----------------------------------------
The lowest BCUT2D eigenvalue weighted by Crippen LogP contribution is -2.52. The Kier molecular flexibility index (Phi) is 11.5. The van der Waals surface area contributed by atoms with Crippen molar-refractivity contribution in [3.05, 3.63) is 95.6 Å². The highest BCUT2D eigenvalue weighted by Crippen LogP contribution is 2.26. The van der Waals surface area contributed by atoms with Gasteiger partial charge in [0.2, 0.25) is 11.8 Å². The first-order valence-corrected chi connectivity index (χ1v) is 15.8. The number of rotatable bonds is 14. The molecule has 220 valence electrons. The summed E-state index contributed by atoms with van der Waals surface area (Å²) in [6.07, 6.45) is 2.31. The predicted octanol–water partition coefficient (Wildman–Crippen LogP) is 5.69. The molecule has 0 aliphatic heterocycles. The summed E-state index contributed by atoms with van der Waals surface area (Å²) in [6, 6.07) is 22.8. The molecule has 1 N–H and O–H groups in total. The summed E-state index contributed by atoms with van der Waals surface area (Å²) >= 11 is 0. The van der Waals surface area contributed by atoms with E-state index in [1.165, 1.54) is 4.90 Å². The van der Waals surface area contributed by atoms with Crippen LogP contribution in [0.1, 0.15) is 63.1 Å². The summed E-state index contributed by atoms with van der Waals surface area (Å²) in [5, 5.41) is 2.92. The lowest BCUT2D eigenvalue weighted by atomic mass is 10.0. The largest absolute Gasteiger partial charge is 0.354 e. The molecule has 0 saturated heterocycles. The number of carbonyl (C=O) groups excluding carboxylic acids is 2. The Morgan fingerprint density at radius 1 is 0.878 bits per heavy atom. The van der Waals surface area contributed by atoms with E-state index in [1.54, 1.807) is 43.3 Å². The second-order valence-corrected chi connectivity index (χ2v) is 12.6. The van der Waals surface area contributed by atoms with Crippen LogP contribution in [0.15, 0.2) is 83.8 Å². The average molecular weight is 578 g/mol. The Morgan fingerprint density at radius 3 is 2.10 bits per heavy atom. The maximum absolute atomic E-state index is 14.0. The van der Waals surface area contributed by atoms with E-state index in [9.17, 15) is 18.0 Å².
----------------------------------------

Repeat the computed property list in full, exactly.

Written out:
The lowest BCUT2D eigenvalue weighted by Crippen LogP contribution is -2.52. The Kier molecular flexibility index (Phi) is 11.5. The van der Waals surface area contributed by atoms with Crippen molar-refractivity contribution in [3.05, 3.63) is 95.6 Å². The highest BCUT2D eigenvalue weighted by Crippen LogP contribution is 2.26. The van der Waals surface area contributed by atoms with Gasteiger partial charge in [0.2, 0.25) is 11.8 Å². The first-order valence-corrected chi connectivity index (χ1v) is 15.8. The number of rotatable bonds is 14. The molecule has 220 valence electrons. The summed E-state index contributed by atoms with van der Waals surface area (Å²) in [6.07, 6.45) is 2.31. The predicted octanol–water partition coefficient (Wildman–Crippen LogP) is 5.69. The molecule has 0 aliphatic heterocycles. The summed E-state index contributed by atoms with van der Waals surface area (Å²) in [6, 6.07) is 22.8. The molecule has 1 N–H and O–H groups in total. The summed E-state index contributed by atoms with van der Waals surface area (Å²) >= 11 is 0. The van der Waals surface area contributed by atoms with E-state index in [1.165, 1.54) is 4.90 Å². The van der Waals surface area contributed by atoms with Crippen LogP contribution in [0.1, 0.15) is 63.1 Å². The summed E-state index contributed by atoms with van der Waals surface area (Å²) in [5, 5.41) is 2.92. The lowest BCUT2D eigenvalue weighted by atomic mass is 10.0. The largest absolute Gasteiger partial charge is 0.354 e. The molecule has 0 saturated heterocycles. The number of carbonyl (C=O) groups excluding carboxylic acids is 2. The Morgan fingerprint density at radius 1 is 0.878 bits per heavy atom. The van der Waals surface area contributed by atoms with E-state index in [1.54, 1.807) is 43.3 Å². The second-order valence-corrected chi connectivity index (χ2v) is 12.6. The van der Waals surface area contributed by atoms with Crippen LogP contribution in [0.15, 0.2) is 83.8 Å². The average molecular weight is 578 g/mol. The Morgan fingerprint density at radius 3 is 2.10 bits per heavy atom. The maximum absolute atomic E-state index is 14.0. The van der Waals surface area contributed by atoms with E-state index in [9.17, 15) is 18.0 Å².